Crafting Names For Fictional Peoples By Geography & Ethnos

In fiction writing, it is quite difficult to come up with a name for a group of people, whether they be a tribe, kingdom, nation or empire. Yet, even if you come up with a good name, the meaning of the name bares some consideration for culture-building within your fictional world (ie. when the named polity reflects back on their founding, will you as the author be able to have them describe why they are called what they are?).

For example, if you come up, in a think-tank secession, with the name ‘Daedalion’ for a fictional kingdom, you may well find that it ‘sounds good’ or ‘rolls off the tongue’ but what does it mean, why are these people called Daedalions? Or are the people called something else and it is only the Kingdom which is called Daedalion? All these things must be accounted for (if inter-world culture building is to be the goal – if not, then not, as might be the case in short story concerned principally with conveying a message through parable or analogy).

In my own writing I have discovered two techniques which make the name process quite easy: geography and ethnos. By geography, I mean I consider where the people live, so, for example, in my current novel-in-progress (Tomb of the Father) there is a group of tribal desert wanderers who factor importantly into the plot, yet, I came to trouble coming up with their name, until, that is, I recalled that loesses (calcareous silt or clay deposits) are partial to certain mountain desert regions and hence came to call them ‘Loessians’ – the loess, of course, denoting that they came from a region where silty, clay deposits were common.

A further example: the main bulk of the story in Tomb of the Father revolves around a fictional group that lives in moorlands filled with ancient tors or kopjes (large, free-standing stone outcroppings) and hence, I named them ‘Torians.’ The suffix, however, need not always be -ian(s), as I could just as easily have named them Torites, Torels, etc, or more simply, The Tors (Torian simply best rolled off the tongue).

With the geographical tactic out of the way, let us turn our attention to ethnos (which means ‘people of the same race or regionality who share a distinctive, coherent culture’). For this naming method I do not look to regional terrain and instead focus upon the character of the polity/ethnic group itself.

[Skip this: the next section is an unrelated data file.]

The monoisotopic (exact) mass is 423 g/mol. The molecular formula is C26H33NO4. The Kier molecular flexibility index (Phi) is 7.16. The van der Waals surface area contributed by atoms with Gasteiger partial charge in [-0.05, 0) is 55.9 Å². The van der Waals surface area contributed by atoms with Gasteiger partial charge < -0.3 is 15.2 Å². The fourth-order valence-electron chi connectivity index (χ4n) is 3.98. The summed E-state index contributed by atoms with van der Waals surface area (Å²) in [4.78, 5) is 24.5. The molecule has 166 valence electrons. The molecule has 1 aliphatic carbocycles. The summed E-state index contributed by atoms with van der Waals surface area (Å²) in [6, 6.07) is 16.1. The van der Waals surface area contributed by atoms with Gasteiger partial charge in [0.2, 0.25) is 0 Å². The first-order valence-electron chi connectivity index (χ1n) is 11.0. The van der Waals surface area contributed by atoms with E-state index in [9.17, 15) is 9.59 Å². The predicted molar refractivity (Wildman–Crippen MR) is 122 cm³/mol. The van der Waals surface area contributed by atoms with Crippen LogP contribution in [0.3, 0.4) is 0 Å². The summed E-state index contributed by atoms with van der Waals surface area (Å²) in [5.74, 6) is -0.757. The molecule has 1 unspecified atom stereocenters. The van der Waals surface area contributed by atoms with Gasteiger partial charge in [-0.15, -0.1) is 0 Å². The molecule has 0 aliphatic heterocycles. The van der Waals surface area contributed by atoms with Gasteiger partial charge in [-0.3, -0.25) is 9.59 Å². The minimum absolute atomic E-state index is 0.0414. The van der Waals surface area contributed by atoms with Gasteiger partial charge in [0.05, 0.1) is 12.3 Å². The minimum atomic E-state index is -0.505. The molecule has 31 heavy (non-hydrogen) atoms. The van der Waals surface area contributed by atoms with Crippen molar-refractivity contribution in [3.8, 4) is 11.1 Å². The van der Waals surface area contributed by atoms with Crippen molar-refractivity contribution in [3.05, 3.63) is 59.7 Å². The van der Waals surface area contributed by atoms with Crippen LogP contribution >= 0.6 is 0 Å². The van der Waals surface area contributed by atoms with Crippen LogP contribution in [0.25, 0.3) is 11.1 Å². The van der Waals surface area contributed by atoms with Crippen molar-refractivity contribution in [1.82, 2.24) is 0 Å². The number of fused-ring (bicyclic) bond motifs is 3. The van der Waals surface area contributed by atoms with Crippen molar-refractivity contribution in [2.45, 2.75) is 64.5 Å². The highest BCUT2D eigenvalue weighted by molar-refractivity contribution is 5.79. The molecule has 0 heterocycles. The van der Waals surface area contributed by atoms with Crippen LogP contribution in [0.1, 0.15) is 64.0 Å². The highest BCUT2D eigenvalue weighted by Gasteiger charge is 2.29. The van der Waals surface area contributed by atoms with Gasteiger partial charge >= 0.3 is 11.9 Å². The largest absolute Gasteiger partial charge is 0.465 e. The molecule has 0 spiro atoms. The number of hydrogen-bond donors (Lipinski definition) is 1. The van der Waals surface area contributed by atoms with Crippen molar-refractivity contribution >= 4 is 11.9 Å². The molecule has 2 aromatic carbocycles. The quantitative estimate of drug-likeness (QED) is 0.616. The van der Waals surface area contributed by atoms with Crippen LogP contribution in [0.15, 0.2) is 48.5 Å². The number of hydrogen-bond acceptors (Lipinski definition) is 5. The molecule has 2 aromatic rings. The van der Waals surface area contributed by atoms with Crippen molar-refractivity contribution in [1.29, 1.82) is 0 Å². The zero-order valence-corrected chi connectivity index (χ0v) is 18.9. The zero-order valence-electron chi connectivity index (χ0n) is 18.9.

For example: a seafaring peoples in my novel exhibited skillful mercantilistic ambitions and were extremely guarded concerning their financial affairs and transactions and so I named their province ‘Tyvault’ as a play on words (ie. tie-the-vault → tie-vault → ty-vault) and hence the people came to be known as the ‘Tyvaultians’.

When both the ethno and geo naming methods are plied together, I have found that it simplified naming to a significant degree while at the same time, not detracting from, but indeed, adding too, the depth of meaning of a fictional polity.

The Opposition Identity of the Anti-Tribe [Broadcast]

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Audio reading of the the article, The Opposition Identity of the Anti-Tribe (Click on the highlighted section of the article title to read the article in its entirety).

The reader did not wish for her identity to be publicized.

Towards A Program of Great Works: The US-Mexican Border Wall

Pertinent First Questions.

Much has been said about the current US President’s proposed border wall, with opposition commentary generally running along the lines of, “A border wall is inherently racist!” Let us, from the start, dispense with such foolishness. Walls, no more than doors, columns or cornices, are in any cogently definable way classically “racist” meaning, presumably, bigoted (not that I think much of the term – it means little enough these days, a symptom of Prog Boy-Who-Cried-Wolfism). Furthermore, there are several very good reasons to wish to tighten border security, the opioid epidemic (covered in my previous article, American Deathscape: The Drug Scourge & It’s Sources) being pushed by the Mexican drug cartels that is currently ravishing the nation being just one prime example among many. Others include the prevention of sex trafficking and contraband smuggling operations and the countless injuries, mutilations, thefts, rapes and murders that come along for the ride, and, perhaps most importantly, the future cultural impact which massive Hispanic immigration will undeniably bring; indeed, it has already brought it (consider the curious case of the NCLR, or, The National Council of La Raza; which, literally translated, means, The Race).

Either a nation is sovereign or it is not; it is axiomatically impossible, given a long enough period of time, for any nation to maintain its sovereignty if it does not secure its selfsame borders. Thus, if the United States secures its borders it is taking a potent step in protecting its sovereignty. Yet, some crucial questions here must be asked, such as:

  • Would a wall really greatly aid in securing the border? That is to say, do fences work?
  • How much would such a construct cost, how long will it take to construct?